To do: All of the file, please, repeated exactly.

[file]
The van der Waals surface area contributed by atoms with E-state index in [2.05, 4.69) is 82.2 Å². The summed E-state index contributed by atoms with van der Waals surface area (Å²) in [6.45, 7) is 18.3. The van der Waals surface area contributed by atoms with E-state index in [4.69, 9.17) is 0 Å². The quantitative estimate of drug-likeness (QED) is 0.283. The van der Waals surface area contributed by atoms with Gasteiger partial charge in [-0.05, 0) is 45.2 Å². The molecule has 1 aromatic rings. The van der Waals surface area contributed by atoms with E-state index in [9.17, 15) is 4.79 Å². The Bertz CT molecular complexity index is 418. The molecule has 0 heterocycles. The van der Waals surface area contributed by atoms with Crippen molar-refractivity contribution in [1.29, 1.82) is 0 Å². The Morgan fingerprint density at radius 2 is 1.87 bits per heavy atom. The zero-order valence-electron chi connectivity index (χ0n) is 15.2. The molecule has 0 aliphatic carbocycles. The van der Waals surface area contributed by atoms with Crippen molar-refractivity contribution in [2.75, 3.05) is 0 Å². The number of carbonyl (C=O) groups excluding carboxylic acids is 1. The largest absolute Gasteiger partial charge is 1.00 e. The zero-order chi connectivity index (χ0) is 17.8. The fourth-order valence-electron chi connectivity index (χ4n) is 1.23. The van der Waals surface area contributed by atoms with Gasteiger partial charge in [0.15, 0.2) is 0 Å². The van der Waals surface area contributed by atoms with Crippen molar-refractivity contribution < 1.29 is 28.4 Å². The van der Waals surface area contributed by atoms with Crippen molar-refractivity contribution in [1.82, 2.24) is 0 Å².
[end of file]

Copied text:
The van der Waals surface area contributed by atoms with E-state index in [2.05, 4.69) is 82.2 Å². The summed E-state index contributed by atoms with van der Waals surface area (Å²) in [6.45, 7) is 18.3. The van der Waals surface area contributed by atoms with E-state index in [4.69, 9.17) is 0 Å². The quantitative estimate of drug-likeness (QED) is 0.283. The van der Waals surface area contributed by atoms with Gasteiger partial charge in [-0.05, 0) is 45.2 Å². The molecule has 1 aromatic rings. The van der Waals surface area contributed by atoms with E-state index in [9.17, 15) is 4.79 Å². The Bertz CT molecular complexity index is 418. The molecule has 0 heterocycles. The van der Waals surface area contributed by atoms with Crippen molar-refractivity contribution in [1.29, 1.82) is 0 Å². The Morgan fingerprint density at radius 2 is 1.87 bits per heavy atom. The zero-order valence-electron chi connectivity index (χ0n) is 15.2. The molecule has 0 aliphatic carbocycles. The van der Waals surface area contributed by atoms with Crippen molar-refractivity contribution in [2.75, 3.05) is 0 Å². The number of carbonyl (C=O) groups excluding carboxylic acids is 1. The largest absolute Gasteiger partial charge is 1.00 e. The zero-order chi connectivity index (χ0) is 17.8. The fourth-order valence-electron chi connectivity index (χ4n) is 1.23. The van der Waals surface area contributed by atoms with Gasteiger partial charge in [0.15, 0.2) is 0 Å². The van der Waals surface area contributed by atoms with Crippen molar-refractivity contribution < 1.29 is 28.4 Å². The van der Waals surface area contributed by atoms with Crippen molar-refractivity contribution in [1.82, 2.24) is 0 Å².